NATIONAL HARBOR, Md. -- The Brewers made a Winter Meetings splash by trading Tyler Thornburg but did most of their work in the background. They met with agents in an effort to rebuild a depleted bullpen and talked with teams about a myriad of trades, positioning general manager David Stearns for a busy next two months as the rebuild rolls on.
"I don't know that we look at any particular Winter Meetings as successes or failures," Stearns said. "We try to make contact with as many teams as possible and continue to understand how the industry values certain players, what different teams are looking for. In that regard, we were able to accomplish those goals."
Stearns departed the Winter Meetings with active trade talks in progress on multiple fronts, including on their relative surplus of starting pitchers. But in the public sphere, it was a week devoid of Ryan Braun rumors. The Brewers remain open to trading the six-time All-Star, but as Stearns told MLB Network on Wednesday afternoon, "No one's gotten over the bar that's compelled us to move him."
"We're actively engaged on a number of different levels, but it's challenging to figure out exactly when a deal might be executed," Stearns said.
Thornburg was the fourth closer-type player traded by the Brewers in 12 months when he went to the Red Sox on Tuesday morning for infielder Travis Shaw, prospects Mauricio Dubon and Josh Pennington and a player to be named later or cash. The one-time top Brewers prospect did not see the move coming.
"I'm fairly surprised, not going to lie," Thornburg said. "But I'm definitely excited for the opportunity. I'm going to miss Milwaukee like crazy but I'm excited to be playing for the Red Sox now."
One of Milwaukee's primary objectives entering the offseason was to acquire left-handed bats, which Stearns has accomplished with the pre-meetings deal for free-agent first baseman Eric Thames and Tuesday's acquisition of Shaw to play third base. With Shaw in the fold, switch-hitting Jonathan Villar is likely to get the majority of starts at second base.
"We've balanced out our lineup nicely," Stearns said. "Left-handed, right-handed complements. We think we have some appropriate platoon options at various positions if we want to make use of them. So it just gives our coaching staff and [manager Craig Counsell] additional flexibility in terms of how they want to write out the lineup card every day."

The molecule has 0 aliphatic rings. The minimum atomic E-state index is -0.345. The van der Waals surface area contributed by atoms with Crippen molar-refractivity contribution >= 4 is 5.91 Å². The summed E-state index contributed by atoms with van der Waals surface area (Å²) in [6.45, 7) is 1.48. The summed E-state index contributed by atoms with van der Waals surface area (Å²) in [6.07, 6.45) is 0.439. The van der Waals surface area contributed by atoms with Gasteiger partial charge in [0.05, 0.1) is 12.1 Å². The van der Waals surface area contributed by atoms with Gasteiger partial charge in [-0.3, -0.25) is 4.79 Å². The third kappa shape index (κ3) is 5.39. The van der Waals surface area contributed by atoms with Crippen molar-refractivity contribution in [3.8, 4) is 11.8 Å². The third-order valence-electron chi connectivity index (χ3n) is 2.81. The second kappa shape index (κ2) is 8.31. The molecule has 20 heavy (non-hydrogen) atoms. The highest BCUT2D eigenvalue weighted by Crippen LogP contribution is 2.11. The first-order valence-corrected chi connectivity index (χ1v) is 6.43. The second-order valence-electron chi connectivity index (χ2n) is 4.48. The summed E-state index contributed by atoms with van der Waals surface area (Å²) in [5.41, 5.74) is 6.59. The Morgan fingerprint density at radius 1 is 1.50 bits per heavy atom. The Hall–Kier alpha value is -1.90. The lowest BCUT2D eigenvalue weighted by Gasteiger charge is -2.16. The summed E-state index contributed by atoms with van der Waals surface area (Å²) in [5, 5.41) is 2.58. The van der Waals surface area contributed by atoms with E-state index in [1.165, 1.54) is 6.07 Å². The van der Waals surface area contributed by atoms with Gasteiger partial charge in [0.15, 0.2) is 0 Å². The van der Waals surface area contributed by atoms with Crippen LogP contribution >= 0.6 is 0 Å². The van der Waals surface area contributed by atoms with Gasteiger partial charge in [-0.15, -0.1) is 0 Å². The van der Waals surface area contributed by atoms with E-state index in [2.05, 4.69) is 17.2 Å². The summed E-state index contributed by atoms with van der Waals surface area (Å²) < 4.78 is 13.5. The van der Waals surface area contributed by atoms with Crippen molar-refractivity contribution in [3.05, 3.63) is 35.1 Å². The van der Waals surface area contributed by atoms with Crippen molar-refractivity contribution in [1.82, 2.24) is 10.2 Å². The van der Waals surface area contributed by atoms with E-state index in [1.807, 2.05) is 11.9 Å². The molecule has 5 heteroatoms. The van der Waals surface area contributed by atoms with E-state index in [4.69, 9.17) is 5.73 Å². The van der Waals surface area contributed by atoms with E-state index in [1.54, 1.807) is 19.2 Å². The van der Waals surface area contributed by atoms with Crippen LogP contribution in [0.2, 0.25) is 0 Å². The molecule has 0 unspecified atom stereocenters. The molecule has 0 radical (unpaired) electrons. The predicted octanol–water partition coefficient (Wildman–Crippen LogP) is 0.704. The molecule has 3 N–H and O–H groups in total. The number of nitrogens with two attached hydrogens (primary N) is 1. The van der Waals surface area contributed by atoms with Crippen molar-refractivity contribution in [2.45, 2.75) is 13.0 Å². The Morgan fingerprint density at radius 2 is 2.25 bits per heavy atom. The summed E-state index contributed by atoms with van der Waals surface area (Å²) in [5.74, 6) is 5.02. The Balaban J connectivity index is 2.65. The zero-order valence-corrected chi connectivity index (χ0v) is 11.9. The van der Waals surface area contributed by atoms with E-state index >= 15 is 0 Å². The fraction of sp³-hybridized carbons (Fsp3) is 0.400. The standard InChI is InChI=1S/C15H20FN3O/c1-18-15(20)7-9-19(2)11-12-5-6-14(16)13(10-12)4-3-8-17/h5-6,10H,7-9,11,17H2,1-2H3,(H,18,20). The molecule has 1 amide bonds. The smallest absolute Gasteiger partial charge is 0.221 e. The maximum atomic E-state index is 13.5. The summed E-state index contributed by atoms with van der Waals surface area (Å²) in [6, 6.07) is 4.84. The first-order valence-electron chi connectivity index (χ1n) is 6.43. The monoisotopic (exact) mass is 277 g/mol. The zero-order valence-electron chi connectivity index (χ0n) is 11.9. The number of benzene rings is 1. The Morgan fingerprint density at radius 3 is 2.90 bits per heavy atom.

Besides the question of whether Braun will be traded this winter, the Brewers' bullpen needs bodies after 2016 trades that sent Francisco Rodriguez to Detroit, Jeremy Jeffress to Texas, Will Smith to San Francisco and Thornburg to Boston. Milwaukee met with representatives for the tier of free-agent relievers just below closers Aroldis Chapman, Kenley Jansen and Mark Melancon but were tight-lipped this week about which options top their wish list. One notable player, former Royals closer Greg Holland, met with teams in person, though Stearns declined to say whether the Brewers were one of them. The Brewers did scout Holland's showcase last month.
RULE 5 DRAFT
The Brewers selected left-hander Caleb Smith in the Major League portion of the Draft, but it was part of a pre-arranged trade with the Cubs, who will send cash to Milwaukee in the deal. That selection came after the Padres, via a trade with the Twins, took Brewers pitching prospect Miguel Diaz with the first overall pick. Diaz is 22 years old and was ranked No. 21 on MLBPipeline.com's list of Milwaukee's top prospects, but he has yet to pitch above the Class A Midwest League.
GM'S BOTTOM LINE
"We have to be open on our entire roster, whether that's [trading] starting pitching, a position player, bullpen. We listen to every call that comes our way. We have some depth in our Major League starting pitching, and not a lot of teams have that right now. So certainly we have fielded calls about that segment of our team, and I imagine we will continue to do so."
Adam McCalvy has covered the Brewers for MLB.com since 2001. Follow him on Twitter @AdamMcCalvy, like him on Facebook and listen to his podcast. This story was not subject to the approval of Major League Baseball or its clubs.